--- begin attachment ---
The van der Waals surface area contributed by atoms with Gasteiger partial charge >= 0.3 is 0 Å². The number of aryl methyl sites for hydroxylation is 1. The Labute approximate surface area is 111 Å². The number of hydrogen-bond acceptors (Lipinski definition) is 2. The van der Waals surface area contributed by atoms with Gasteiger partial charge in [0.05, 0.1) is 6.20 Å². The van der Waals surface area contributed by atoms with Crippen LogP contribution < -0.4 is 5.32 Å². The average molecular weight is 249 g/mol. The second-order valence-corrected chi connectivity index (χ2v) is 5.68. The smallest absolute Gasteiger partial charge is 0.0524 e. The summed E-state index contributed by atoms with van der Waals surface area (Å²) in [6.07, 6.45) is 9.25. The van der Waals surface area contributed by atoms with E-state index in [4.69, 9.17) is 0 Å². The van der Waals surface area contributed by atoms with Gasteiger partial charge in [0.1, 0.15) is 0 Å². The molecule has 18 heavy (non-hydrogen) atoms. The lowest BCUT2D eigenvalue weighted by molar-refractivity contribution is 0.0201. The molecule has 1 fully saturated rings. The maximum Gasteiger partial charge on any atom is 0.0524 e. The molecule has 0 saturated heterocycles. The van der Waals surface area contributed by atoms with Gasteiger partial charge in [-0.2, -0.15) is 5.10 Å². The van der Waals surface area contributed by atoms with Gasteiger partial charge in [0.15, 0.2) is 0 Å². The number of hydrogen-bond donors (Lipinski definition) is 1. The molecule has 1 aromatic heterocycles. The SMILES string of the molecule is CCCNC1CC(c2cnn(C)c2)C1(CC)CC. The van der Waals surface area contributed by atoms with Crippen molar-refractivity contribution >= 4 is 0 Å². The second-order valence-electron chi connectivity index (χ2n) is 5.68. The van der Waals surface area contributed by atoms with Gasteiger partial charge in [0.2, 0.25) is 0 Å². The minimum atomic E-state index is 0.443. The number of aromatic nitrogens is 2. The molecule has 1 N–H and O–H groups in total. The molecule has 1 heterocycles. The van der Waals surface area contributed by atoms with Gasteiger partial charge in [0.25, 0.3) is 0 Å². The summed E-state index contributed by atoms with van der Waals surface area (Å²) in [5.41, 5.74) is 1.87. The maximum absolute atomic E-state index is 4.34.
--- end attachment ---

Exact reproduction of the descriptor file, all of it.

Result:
The van der Waals surface area contributed by atoms with Gasteiger partial charge >= 0.3 is 0 Å². The number of aryl methyl sites for hydroxylation is 1. The Labute approximate surface area is 111 Å². The number of hydrogen-bond acceptors (Lipinski definition) is 2. The van der Waals surface area contributed by atoms with Gasteiger partial charge in [0.05, 0.1) is 6.20 Å². The van der Waals surface area contributed by atoms with Crippen LogP contribution < -0.4 is 5.32 Å². The average molecular weight is 249 g/mol. The second-order valence-corrected chi connectivity index (χ2v) is 5.68. The smallest absolute Gasteiger partial charge is 0.0524 e. The summed E-state index contributed by atoms with van der Waals surface area (Å²) in [6.07, 6.45) is 9.25. The van der Waals surface area contributed by atoms with E-state index in [4.69, 9.17) is 0 Å². The van der Waals surface area contributed by atoms with Gasteiger partial charge in [0.1, 0.15) is 0 Å². The molecule has 18 heavy (non-hydrogen) atoms. The lowest BCUT2D eigenvalue weighted by molar-refractivity contribution is 0.0201. The molecule has 1 fully saturated rings. The maximum Gasteiger partial charge on any atom is 0.0524 e. The molecule has 0 saturated heterocycles. The van der Waals surface area contributed by atoms with Gasteiger partial charge in [-0.2, -0.15) is 5.10 Å². The van der Waals surface area contributed by atoms with Gasteiger partial charge in [0.15, 0.2) is 0 Å². The number of hydrogen-bond donors (Lipinski definition) is 1. The molecule has 1 aromatic heterocycles. The SMILES string of the molecule is CCCNC1CC(c2cnn(C)c2)C1(CC)CC. The van der Waals surface area contributed by atoms with Crippen molar-refractivity contribution >= 4 is 0 Å². The second-order valence-electron chi connectivity index (χ2n) is 5.68. The van der Waals surface area contributed by atoms with Gasteiger partial charge in [0.2, 0.25) is 0 Å². The minimum atomic E-state index is 0.443. The number of aromatic nitrogens is 2. The molecule has 1 N–H and O–H groups in total. The molecule has 1 heterocycles. The van der Waals surface area contributed by atoms with Gasteiger partial charge in [0.25, 0.3) is 0 Å². The summed E-state index contributed by atoms with van der Waals surface area (Å²) in [5.41, 5.74) is 1.87. The maximum absolute atomic E-state index is 4.34.